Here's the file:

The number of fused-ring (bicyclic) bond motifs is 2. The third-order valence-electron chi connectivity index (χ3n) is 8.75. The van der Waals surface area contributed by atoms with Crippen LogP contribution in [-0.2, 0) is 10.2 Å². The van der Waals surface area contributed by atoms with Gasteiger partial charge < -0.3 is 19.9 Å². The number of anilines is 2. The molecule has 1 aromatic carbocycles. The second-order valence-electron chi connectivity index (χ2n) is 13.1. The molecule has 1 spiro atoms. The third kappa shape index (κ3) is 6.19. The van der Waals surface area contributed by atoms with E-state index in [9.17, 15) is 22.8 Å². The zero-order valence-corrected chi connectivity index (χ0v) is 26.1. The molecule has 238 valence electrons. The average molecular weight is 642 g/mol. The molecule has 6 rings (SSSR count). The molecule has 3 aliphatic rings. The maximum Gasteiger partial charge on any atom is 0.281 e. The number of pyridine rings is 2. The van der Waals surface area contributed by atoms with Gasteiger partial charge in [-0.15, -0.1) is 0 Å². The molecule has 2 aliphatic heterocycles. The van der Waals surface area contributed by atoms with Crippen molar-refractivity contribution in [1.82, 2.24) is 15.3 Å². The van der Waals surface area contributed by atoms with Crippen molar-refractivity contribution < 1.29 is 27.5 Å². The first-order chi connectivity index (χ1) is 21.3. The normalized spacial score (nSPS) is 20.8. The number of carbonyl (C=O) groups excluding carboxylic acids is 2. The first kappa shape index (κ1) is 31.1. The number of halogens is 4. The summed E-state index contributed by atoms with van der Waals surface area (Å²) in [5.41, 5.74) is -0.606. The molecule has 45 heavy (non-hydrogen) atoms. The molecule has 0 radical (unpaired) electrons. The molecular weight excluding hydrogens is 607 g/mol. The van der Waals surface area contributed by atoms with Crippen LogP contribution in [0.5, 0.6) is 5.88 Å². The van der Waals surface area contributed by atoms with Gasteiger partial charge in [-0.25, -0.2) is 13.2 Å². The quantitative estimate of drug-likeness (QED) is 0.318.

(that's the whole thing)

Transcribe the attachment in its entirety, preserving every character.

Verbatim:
The number of fused-ring (bicyclic) bond motifs is 2. The third-order valence-electron chi connectivity index (χ3n) is 8.75. The van der Waals surface area contributed by atoms with Crippen LogP contribution in [-0.2, 0) is 10.2 Å². The van der Waals surface area contributed by atoms with Gasteiger partial charge < -0.3 is 19.9 Å². The number of anilines is 2. The molecule has 1 aromatic carbocycles. The second-order valence-electron chi connectivity index (χ2n) is 13.1. The molecule has 1 spiro atoms. The third kappa shape index (κ3) is 6.19. The van der Waals surface area contributed by atoms with E-state index in [9.17, 15) is 22.8 Å². The zero-order valence-corrected chi connectivity index (χ0v) is 26.1. The molecule has 238 valence electrons. The average molecular weight is 642 g/mol. The molecule has 6 rings (SSSR count). The molecule has 3 aliphatic rings. The maximum Gasteiger partial charge on any atom is 0.281 e. The number of pyridine rings is 2. The van der Waals surface area contributed by atoms with Gasteiger partial charge in [-0.15, -0.1) is 0 Å². The molecule has 2 aliphatic heterocycles. The van der Waals surface area contributed by atoms with Crippen molar-refractivity contribution in [1.82, 2.24) is 15.3 Å². The van der Waals surface area contributed by atoms with Crippen molar-refractivity contribution < 1.29 is 27.5 Å². The first-order chi connectivity index (χ1) is 21.3. The normalized spacial score (nSPS) is 20.8. The number of carbonyl (C=O) groups excluding carboxylic acids is 2. The first kappa shape index (κ1) is 31.1. The number of halogens is 4. The summed E-state index contributed by atoms with van der Waals surface area (Å²) in [5.41, 5.74) is -0.606. The molecule has 45 heavy (non-hydrogen) atoms. The molecule has 0 radical (unpaired) electrons. The molecular weight excluding hydrogens is 607 g/mol. The van der Waals surface area contributed by atoms with Crippen LogP contribution in [0.5, 0.6) is 5.88 Å². The van der Waals surface area contributed by atoms with Gasteiger partial charge in [-0.25, -0.2) is 13.2 Å². The quantitative estimate of drug-likeness (QED) is 0.318.